Posted workers: Macron’s first victory in reforming the EU

French President Emmanuel Macron delivers a speech on the European Union at the Sorbonne University in Paris, September 2017. [Ludovic Marin/ EPA]

After lengthy negotiations, EU member states found a compromise on Monday (23 October) on the reform of posted workers, one of the pivotal issues for the EU reform pushed by Emmanuel Macron. EURACTIV France reports.

It’s the first victory for the French president. Emmanuel Macron, who made the reform of posted workers one of the priorities of his plan for a European reform, was yesterday’s winner.

After 18 months of talks and the last meeting between labour ministers which lasted more than 11 hours, the 28 member states finally agreed on the main lines of the reform of the posted workers directive, a dossier pitting Europe’s West and East against each other

Posted work allows a national of one European country to work in another state while remaining affiliated with the social system in force in his or her country of origin.The issue has highlighted the tensions within the European bloc related to the problem of unfair competition, particularly since the 2004 enlargement to Eastern Europe.

In France, one of the main host countries for posted workers, the revision of the European rules governing this practice has become a symbol of Europe’s ability to protect citizens and the economy against social dumping.

And one of the campaign promises made by Emmanuel Macron, who welcomed the compromise reached.

“Reforming the Posting of Workers Directive is essential to enable the European Union to return to the path of economic and social convergence from above, for the benefit of all Europeans,” said Nathalie Loiseau, the minister in charge of EU affairs.

Compromise

Meeting in Luxembourg, the 28 labour ministers already had a compromise on the negotiating table but some points remained to be finalised, notably on the maximum duration of secondment.

It was a sticking point for Paris, which demanded a limitation to 12 months while the European Commission’s proposal was based on 24 months.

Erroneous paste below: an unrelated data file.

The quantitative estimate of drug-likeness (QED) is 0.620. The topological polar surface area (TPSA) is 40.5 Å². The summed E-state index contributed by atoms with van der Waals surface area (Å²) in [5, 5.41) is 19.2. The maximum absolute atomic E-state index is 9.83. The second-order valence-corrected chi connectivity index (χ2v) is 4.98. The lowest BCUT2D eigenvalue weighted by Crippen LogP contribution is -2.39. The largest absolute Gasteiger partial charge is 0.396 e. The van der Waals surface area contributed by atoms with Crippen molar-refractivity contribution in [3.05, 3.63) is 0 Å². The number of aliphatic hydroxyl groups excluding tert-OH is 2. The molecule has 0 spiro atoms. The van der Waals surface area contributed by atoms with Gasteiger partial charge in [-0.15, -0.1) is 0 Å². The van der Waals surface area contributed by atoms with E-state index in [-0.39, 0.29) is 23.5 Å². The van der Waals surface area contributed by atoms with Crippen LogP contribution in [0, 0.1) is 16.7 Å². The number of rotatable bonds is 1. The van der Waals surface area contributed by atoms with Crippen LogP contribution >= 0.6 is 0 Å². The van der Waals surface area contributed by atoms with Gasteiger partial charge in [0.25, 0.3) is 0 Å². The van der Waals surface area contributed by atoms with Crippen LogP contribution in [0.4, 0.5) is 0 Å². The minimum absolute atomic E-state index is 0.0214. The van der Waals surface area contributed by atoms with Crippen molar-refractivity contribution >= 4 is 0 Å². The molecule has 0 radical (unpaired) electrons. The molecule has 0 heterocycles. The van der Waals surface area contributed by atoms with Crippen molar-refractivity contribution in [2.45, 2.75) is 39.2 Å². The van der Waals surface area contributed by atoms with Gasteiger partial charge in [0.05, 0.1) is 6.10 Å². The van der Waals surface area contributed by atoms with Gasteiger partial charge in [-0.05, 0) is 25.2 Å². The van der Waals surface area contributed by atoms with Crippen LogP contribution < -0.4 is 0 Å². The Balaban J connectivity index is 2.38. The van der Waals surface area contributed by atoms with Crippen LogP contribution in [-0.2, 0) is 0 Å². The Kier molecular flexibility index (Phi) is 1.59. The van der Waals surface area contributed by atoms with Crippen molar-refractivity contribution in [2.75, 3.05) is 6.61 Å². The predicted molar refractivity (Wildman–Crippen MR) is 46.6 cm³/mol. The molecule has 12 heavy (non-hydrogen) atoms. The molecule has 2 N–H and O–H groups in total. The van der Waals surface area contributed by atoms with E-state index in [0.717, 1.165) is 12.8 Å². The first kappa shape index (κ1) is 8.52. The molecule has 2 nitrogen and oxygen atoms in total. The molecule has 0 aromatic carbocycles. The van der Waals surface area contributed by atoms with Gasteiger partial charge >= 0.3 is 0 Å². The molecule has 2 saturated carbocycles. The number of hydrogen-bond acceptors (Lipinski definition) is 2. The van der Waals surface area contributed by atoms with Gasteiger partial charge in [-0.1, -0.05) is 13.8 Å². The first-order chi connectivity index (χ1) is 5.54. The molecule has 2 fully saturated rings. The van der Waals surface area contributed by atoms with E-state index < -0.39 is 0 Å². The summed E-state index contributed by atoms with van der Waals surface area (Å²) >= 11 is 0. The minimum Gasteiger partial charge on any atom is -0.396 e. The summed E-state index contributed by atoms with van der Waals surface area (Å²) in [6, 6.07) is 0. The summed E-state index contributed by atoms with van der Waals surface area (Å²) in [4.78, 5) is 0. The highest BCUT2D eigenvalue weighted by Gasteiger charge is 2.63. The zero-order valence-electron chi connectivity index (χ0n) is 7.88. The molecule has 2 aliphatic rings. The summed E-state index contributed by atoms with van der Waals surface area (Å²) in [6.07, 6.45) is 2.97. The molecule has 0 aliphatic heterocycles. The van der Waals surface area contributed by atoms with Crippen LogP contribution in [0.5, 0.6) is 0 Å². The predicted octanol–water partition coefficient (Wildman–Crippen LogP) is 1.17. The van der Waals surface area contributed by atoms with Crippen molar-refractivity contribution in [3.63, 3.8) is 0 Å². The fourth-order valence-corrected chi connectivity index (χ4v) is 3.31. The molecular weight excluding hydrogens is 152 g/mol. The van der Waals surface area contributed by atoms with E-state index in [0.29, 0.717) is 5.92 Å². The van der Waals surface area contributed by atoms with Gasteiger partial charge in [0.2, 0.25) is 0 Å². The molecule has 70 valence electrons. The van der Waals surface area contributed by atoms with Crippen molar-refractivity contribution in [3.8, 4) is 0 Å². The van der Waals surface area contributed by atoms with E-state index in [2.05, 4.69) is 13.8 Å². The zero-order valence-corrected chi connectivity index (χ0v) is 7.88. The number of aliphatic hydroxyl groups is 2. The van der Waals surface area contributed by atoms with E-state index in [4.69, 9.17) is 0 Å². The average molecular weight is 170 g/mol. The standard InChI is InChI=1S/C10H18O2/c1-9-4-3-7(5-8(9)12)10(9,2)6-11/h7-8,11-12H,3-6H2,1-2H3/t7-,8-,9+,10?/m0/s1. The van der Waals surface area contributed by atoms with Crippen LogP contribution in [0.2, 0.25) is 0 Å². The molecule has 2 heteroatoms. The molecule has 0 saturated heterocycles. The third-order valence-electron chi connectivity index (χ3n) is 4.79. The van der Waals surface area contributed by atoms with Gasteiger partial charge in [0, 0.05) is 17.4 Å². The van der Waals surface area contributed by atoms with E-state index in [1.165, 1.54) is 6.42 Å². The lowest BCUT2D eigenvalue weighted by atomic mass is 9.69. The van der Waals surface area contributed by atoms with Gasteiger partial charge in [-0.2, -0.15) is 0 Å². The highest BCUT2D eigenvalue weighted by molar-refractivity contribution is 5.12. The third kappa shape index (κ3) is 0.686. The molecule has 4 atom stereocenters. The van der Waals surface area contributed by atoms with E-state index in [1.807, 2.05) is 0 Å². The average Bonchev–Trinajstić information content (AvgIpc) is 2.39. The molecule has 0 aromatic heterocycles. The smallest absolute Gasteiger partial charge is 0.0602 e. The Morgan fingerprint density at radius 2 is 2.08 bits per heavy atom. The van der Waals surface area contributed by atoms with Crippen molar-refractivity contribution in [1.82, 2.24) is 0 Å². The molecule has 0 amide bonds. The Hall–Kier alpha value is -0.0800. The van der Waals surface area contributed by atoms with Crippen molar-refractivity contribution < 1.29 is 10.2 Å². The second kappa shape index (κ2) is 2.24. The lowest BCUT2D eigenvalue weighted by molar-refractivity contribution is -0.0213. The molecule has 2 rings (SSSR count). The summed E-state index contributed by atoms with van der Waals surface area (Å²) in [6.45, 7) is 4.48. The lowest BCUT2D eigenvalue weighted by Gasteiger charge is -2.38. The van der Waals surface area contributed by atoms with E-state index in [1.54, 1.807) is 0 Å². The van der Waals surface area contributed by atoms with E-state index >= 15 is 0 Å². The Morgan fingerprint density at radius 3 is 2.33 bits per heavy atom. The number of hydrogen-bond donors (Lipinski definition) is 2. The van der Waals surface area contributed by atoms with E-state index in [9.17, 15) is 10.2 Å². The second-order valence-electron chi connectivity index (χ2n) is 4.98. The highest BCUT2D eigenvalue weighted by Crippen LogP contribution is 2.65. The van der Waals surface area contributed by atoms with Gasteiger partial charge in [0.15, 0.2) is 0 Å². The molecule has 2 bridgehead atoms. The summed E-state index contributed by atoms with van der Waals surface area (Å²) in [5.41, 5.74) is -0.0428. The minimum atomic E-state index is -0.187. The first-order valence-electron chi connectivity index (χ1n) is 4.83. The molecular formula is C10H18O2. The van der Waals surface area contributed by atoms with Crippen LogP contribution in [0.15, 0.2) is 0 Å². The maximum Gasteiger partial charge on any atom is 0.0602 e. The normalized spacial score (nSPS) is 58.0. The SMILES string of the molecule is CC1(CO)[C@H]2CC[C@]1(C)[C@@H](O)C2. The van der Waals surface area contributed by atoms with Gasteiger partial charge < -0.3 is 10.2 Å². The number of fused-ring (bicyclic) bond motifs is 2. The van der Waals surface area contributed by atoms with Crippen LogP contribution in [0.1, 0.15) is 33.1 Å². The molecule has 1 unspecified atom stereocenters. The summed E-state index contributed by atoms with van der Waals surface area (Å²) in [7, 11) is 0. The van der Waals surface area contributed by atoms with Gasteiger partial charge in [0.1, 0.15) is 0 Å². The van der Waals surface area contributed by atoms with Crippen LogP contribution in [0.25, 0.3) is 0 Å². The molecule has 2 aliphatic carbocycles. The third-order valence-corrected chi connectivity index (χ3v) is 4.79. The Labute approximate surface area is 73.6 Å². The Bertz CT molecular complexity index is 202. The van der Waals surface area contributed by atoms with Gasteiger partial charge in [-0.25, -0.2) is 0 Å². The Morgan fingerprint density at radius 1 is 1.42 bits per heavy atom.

It is this very question that had derailed an agreement obtained in June. In the wake of his election, Emmanuel Macron rejected the proposal, which offered a maximum period of 24 months. The French U-turn then antagonised a number of countries that were in favour of the proposed period, including Poland.

Time limits and transport sector

The French victory over the secondment period, however, was accompanied by some concessions, notably on the date of entry into force of the text, as well as on the transport sector.

While Paris defended a delay in applying the two-year period, several countries called for a transitional period of five years. The final compromise endorsed a period of four years, which pushes the application of the text to at least 2021.

Another amendment is the exclusion of road transport. Elements that irritate Green MEP Karima Delli. “Social Europe is not a map of sectors! I do not accept the concession made on transport”, said the MEP, who recalled the slavery-like conditions of certain truck drivers, forced to live and sleep in the motorway car parks.

The subject is now referred to the mobility package on which the European Commission is working.

Emmanuel Macron met with Spanish leader Mariano Rajoy at the last EU summit in Brussels on October 20 to try to convince him of the need to include this sector in the framework of the new directive. But on this aspect, Spain and Portugal have joined the position of the Eastern countries, which called for a specific text taking into account the mobility issues of the sector.

The final agreement thus provides that the new directive does not apply to the transport sector until an agreement on the ‘mobility package’ is reached.

In the final vote, only a handful of countries voted against the compromise: Poland, Hungary, Lithuania, and Latvia. Several Eastern European countries hostile to the position defended by Paris finally aligned themselves after the negotiations (Romania, Bulgaria, Slovakia, Czech Republic), allowing the text to be adopted by a qualified majority.

First checkbox ticked, many to follow

The agreement must now be finalised between the Council and the Parliament, which adopted its position on the dossier on 16 October.

Emmanuel Macron, who has engaged a large part of his political capital on this issue, will now have to keep up the momentum.

After the speech at the Sorbonne, the French president has presented a long list of reforms at European level: a tax on financial transactions, reform of the eurozone, transnational lists, and taxation of digital companies. So many dossiers on which he will have to win over his European partners.

Estonian Presidency reaches compromise on low-cost eastern labour

EU ministers yesterday night (23 October) struck a compromise after marathon talks about low-cost labour from Eastern and Central Europe, a decision affecting workers posted temporarily to more affluent bloc members.